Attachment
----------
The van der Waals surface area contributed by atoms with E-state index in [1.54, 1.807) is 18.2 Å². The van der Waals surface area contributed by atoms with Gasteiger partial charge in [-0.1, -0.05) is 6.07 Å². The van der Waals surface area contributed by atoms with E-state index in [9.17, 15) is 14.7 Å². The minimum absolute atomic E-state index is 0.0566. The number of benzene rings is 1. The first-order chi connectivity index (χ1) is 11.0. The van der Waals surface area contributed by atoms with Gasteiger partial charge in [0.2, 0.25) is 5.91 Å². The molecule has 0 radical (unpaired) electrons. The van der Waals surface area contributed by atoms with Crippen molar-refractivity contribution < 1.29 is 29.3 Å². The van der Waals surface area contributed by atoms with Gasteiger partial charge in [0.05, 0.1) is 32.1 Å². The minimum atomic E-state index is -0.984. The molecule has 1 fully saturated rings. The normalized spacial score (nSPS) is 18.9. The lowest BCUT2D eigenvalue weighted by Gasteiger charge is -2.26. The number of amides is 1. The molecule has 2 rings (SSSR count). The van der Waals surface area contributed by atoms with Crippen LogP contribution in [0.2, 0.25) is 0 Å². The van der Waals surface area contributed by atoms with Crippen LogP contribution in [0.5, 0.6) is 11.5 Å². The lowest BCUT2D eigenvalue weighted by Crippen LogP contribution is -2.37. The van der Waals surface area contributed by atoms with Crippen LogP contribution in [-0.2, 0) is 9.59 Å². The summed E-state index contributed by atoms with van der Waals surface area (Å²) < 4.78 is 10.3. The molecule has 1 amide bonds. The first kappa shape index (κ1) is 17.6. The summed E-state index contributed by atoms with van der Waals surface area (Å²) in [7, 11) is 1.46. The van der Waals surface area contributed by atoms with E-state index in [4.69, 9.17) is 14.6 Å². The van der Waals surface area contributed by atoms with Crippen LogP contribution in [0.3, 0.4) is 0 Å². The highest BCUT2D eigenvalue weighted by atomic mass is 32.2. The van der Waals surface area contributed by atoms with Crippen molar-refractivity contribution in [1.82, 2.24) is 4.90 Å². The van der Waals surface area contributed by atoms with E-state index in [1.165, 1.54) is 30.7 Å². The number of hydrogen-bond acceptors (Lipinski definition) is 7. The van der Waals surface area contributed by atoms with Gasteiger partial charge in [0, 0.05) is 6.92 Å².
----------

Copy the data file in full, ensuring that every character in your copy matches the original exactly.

The van der Waals surface area contributed by atoms with E-state index in [1.54, 1.807) is 18.2 Å². The van der Waals surface area contributed by atoms with Gasteiger partial charge in [-0.1, -0.05) is 6.07 Å². The van der Waals surface area contributed by atoms with E-state index in [9.17, 15) is 14.7 Å². The minimum absolute atomic E-state index is 0.0566. The number of benzene rings is 1. The first-order chi connectivity index (χ1) is 11.0. The van der Waals surface area contributed by atoms with Gasteiger partial charge in [0.2, 0.25) is 5.91 Å². The molecule has 0 radical (unpaired) electrons. The van der Waals surface area contributed by atoms with Crippen molar-refractivity contribution < 1.29 is 29.3 Å². The van der Waals surface area contributed by atoms with Gasteiger partial charge in [0.05, 0.1) is 32.1 Å². The minimum atomic E-state index is -0.984. The molecule has 1 fully saturated rings. The normalized spacial score (nSPS) is 18.9. The lowest BCUT2D eigenvalue weighted by Gasteiger charge is -2.26. The number of amides is 1. The molecule has 2 rings (SSSR count). The van der Waals surface area contributed by atoms with Crippen LogP contribution in [0.2, 0.25) is 0 Å². The van der Waals surface area contributed by atoms with Crippen LogP contribution in [0.5, 0.6) is 11.5 Å². The lowest BCUT2D eigenvalue weighted by Crippen LogP contribution is -2.37. The van der Waals surface area contributed by atoms with Crippen LogP contribution in [-0.2, 0) is 9.59 Å². The summed E-state index contributed by atoms with van der Waals surface area (Å²) < 4.78 is 10.3. The molecule has 1 amide bonds. The first kappa shape index (κ1) is 17.6. The summed E-state index contributed by atoms with van der Waals surface area (Å²) in [7, 11) is 1.46. The van der Waals surface area contributed by atoms with E-state index in [4.69, 9.17) is 14.6 Å². The van der Waals surface area contributed by atoms with Crippen LogP contribution in [0.3, 0.4) is 0 Å². The highest BCUT2D eigenvalue weighted by atomic mass is 32.2. The van der Waals surface area contributed by atoms with Crippen molar-refractivity contribution in [1.82, 2.24) is 4.90 Å². The van der Waals surface area contributed by atoms with E-state index in [1.165, 1.54) is 30.7 Å². The number of hydrogen-bond acceptors (Lipinski definition) is 7. The van der Waals surface area contributed by atoms with Gasteiger partial charge in [0, 0.05) is 6.92 Å².